DL: (laughs) I know, right? But yeah, we get that question fairly often, and you know, we could literally do anything, but I think I’d like to the keep the band as it is, you know? I don’t want to mess with anything that doesn’t have to be messed with. But we love collabin’ with people, whether it be like one person like Murph and we’ve done a number of things with him, just to do some special stuff, and other gigs like that. But for now, we’ll just keep the duo thing rolling. But you never know, side projects are always fun.
EJ: Absolutely. Having studied classical music, having your Master’s from the Manhattan School of Music. Is there a specific concert, album or moment that kind of shifted you towards electronic music in your background? Was there a moment where you were like, “I want to try this.”?
DL: It was more like a time period. Before I started Big G, I was playing in this band The Motet out of Colorado, and we were playing Afrobeat music, which is like boom-boom-boom, it’s like House music with African shit, like horns, you know, just like dance music is. I was listening to, like, stuff like the Brazilian Girls, Radiohead and bands using electronic-y sounds. So we started doing shit where we’d do this whole Afrobeat tune and in the middle, we’d just be like, okay, everything’s open, let’s just like, jam, but electronic shit. Just like build it, and this when jam music was still real prevalent. Anyway, that was kind of the moment where I was like, there’s a lot here that can be done, you know? And I’d be sitting in with DJ’s that would come into town, just jamming out with them, and I was jamming out with Sound Tribe.
EJ: Is there anyone that kind of stands out?
DL: There was this band called the Pnuma Trio that we were hanging out with a bunch. I don’t know if you know Paper Diamond, but he was a main guy in Pnuma Trio, and we were hanging with them a bit, sitting in and learning, and at a certain point I was like, “Okay, I think I know what I need to do to make this start happening.” And then I started making a bunch of songs, and then we started getting gigs, and we didn’t have an album out. So that’s why I put out “Fire it Up,” because it was all the songs I’d made up until that point, and none of them had sax on it, but it was like, well shit, we’d better do something because we don’t have anything out, you know? So I put them all out, made them the best I could, and put ‘em out.
Then, we did “Wide Awake,” it was like, “Okay, I don’t even know how this is going to work.” And we just did it, because nobody had done that kind of thing, so we were just trying it out. And we just keep trying to refine it, to find and develop our sound to get it how we envisioned it.
EJ: For someone listening to Big G and wants to venture into the world of saxophone, where would you have them start, or is there an album where if you’re into sax, this is what you should do?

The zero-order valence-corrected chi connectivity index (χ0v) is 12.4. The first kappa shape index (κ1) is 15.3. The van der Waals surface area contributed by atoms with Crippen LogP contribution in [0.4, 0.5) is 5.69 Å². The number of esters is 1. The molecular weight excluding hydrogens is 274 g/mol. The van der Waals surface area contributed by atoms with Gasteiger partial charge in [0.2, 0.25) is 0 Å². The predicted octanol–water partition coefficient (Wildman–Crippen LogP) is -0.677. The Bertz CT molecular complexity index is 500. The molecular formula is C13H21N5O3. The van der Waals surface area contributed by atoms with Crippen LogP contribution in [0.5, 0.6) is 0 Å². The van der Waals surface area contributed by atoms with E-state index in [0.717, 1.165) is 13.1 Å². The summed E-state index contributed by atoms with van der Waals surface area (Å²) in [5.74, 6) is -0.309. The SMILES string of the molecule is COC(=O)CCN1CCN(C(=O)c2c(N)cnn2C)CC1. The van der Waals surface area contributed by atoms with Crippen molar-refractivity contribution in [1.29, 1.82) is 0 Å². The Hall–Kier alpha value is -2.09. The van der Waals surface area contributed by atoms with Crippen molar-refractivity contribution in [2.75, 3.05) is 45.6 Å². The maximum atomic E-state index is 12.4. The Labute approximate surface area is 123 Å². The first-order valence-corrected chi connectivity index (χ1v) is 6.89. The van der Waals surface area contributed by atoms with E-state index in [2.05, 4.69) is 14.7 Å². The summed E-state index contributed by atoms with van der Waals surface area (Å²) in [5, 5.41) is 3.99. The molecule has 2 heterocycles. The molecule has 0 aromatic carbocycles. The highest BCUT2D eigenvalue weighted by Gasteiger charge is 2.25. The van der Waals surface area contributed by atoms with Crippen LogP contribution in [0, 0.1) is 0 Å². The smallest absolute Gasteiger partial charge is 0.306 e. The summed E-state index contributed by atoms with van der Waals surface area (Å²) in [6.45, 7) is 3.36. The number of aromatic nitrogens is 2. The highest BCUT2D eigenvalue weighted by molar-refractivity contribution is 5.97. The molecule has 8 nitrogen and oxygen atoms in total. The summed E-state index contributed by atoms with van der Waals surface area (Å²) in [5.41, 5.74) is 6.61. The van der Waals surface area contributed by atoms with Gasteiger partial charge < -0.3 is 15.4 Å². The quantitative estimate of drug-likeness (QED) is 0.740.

DL: You know, there’s a lot of different avenues, there’s the James Brown and Maceo Parker-like funk kind of stuff, there’s this band called Tower of Power that did a lot of funky horns. Fela Kuti does another Afrobeat thing with saxophone. There’s some other guys, Joshua Redman is a great saxophone player doing some more funk stuff, but jazz stuff too. Then there’s the old school greats like John Coltrane and Wayne Shorter, that stuff’s timeless jazz saxophone music, those guys really are the kings.
EJ: What is your first recollection of a rage stick? What is your most memorable staff? Do you love them or hate them?
DL: Probably Camp Bisco would be my first recollection of a rage stick. I think they’re cool from where we’re at, but I see people online, being like, “Get your rage stick out of here, I can’t see shit!” (laughs)
EJ: Yeah, but they’re so fun to dance with!
DL: But yeah, I love em. I like it when people put up funny signs.
EJ: Well, it was great to meet you, and thanks for taking the time to talk to us.
DL: No problem, thank you so much.
For a good-looking, successful musician, it could be very easy to nurture a large ego, but Dom remains firmly grounded and genuine. When he talks about music, his enthusiasm and passion are immediately apparent. Dom and Jeremy have come a long way musically and personally, and neither seem to have intentions of slowing down any time soon.
Catch Big Gigantic on tour this winter and watch for them later in the festival circuit, where they’ve already booked Coachella and Firefly. Take it from somebody in the unofficial Big Gigantic Dirty Dozen club, these guys throw down hard live and get everybody on their feet, and hands high.
Special thanks to Cassidy Gardenier for rescuing this interview.
I work, live and play in Minneapolis.
I try to tell the story of the people that create music and experiences through pictures as well as through words.